Since moving from cookie to session-based authentication, I’ve been getting permission errors from my PHP5 application (Outage Management System).
Notice: session_start() [function.session-start]:
ps_files_cleanup_dir: opendir(/var/lib/php5) failed: Permission
denied (13) in <path> on line <line number>
And then there’s the 24 minutes timeout even though my .htaccess’ properly setup and configured. Both of these issues prompted me to dig deeper into Ubuntu-specific PHP5 configuration.
I googled the error and confirmed that only Debian-based distributions are affected.
The default setup is to save the session files (and maybe cookies though I’m unsure) to /var/lib/php5 while a cron script is placed at /etc/cron.d/php5 to clear out the said session files based on /etc/php5/apache2/php.ini‘s session.gc_maxlifetime setting (defaults to 1440 seconds or 24 minutes).
This has resulted into two things:
- The 24 minutes timeout is enforced regardless of your .htaccess’ session.gc_maxlifetime settings
- The session_start() error show above would show up once every 100 hits
The /etc/cron.d/php5 script would only read the gc_maxlifetime values from the global php.ini file. It does not have the capability to locate all .htaccess on your system. Session files are also stored on one location, and if the php5 cron script runs, it’ll delete every single one of them forcing your users to re-authenticate on all your PHP applications.
The files on /var/lib/php5 could only be accessed and modified by the cron script running as root while the www-data group would only be able to write/save the session files. Thus, PHP5 will not be able to run its own garbage collection resulting to the permission denied error.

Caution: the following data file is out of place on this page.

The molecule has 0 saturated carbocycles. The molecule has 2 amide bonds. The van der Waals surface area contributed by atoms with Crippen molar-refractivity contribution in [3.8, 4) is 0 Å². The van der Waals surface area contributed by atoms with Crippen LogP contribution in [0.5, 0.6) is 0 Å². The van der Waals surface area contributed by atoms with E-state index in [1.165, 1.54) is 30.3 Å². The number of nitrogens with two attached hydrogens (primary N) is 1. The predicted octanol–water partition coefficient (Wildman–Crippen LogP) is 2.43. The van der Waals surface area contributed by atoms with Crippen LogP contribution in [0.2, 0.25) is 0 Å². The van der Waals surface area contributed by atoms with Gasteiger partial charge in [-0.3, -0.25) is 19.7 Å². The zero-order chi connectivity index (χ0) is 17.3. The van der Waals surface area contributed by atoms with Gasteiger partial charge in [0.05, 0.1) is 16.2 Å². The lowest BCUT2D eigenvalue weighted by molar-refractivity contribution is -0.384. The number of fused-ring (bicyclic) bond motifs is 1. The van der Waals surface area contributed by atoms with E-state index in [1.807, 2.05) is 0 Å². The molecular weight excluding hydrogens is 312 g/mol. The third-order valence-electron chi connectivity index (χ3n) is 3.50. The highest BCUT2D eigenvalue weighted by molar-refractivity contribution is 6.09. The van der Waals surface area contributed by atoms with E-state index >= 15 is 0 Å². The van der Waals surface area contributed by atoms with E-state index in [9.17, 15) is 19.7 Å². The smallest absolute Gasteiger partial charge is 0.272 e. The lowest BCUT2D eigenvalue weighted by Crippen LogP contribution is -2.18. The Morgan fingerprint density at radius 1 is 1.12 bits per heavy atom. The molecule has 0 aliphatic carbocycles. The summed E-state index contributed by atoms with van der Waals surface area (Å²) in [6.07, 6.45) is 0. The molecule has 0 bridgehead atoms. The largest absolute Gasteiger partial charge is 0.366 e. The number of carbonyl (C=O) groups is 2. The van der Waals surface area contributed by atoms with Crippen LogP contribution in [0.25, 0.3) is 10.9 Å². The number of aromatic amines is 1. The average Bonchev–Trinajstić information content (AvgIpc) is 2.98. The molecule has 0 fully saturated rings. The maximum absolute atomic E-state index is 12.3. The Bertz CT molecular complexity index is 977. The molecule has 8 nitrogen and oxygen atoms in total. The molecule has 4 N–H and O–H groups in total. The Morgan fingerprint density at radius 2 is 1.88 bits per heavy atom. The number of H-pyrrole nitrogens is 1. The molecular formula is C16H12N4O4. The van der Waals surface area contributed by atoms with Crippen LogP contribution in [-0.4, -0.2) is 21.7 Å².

Based on the bug reports     I stumbled upon relating to the issue I’m experiencing, the configuration was designed to secure the server. Placing session files on a directory where only the cron script running as root can have access to prevents other www-data users from sniffing out sessions.
What does having different paths per SAPI buy you? The reason we did it this way in the first place (setting gc to 0, strict/sticky permissions, and a cronjob) was so that users all running as the same user (say, all www-data) couldn’t sniff each other’s session.
What confuses me the most is this issue isn’t documented anywhere on the Community Pages nor on the Server Guide considering most Web Developers I know uses Ubuntu. Heck, it’s not even documented on the man page.
Oscar Merida proposed this issue be documented on the most obvious location – the php.ini file.
The comments around session.gc_divisor should be amended to make sys admins aware of this. Something along the lines of:
; This is disabled in the Debian packages, due to the strict permissions
; on /var/lib/php5. Instead of setting this here, see the cronjob at
; /etc/cron.d/php5, which uses the session.gc_maxlifetime setting below
; If your php scripts use their own session.save_path, either make sure they
; enable garbage collection by setting session.gc_probability or globally
; enable it here.
The bug was closed as fixed, but I don’t know where it is on Maverick.
I never modify php.ini, and instead rely on .htaccess. Not only is it bad practice for developers to do so, but you’ll never find a shared host that’ll allow you to modify the configuration file… ever! And please no self-host your server arguments. Not everyone can afford nor is capable of this, Software Development does not equate to System Administration.
My solution is set a different save path on .htaccess. And create a crontab script to clear the sessions. It may not conform to the php5 maintainers’ definition of secure, but at least I can get around those issues:
php_value session.gc_maxlifetime 604800
php_value session.cookie_lifetime 604800
php_value session.cache_expire 604800
php_value session.gc_divisor 100
php_value session.gc_probability 1
php_value session.save_path /srv/oms/tmp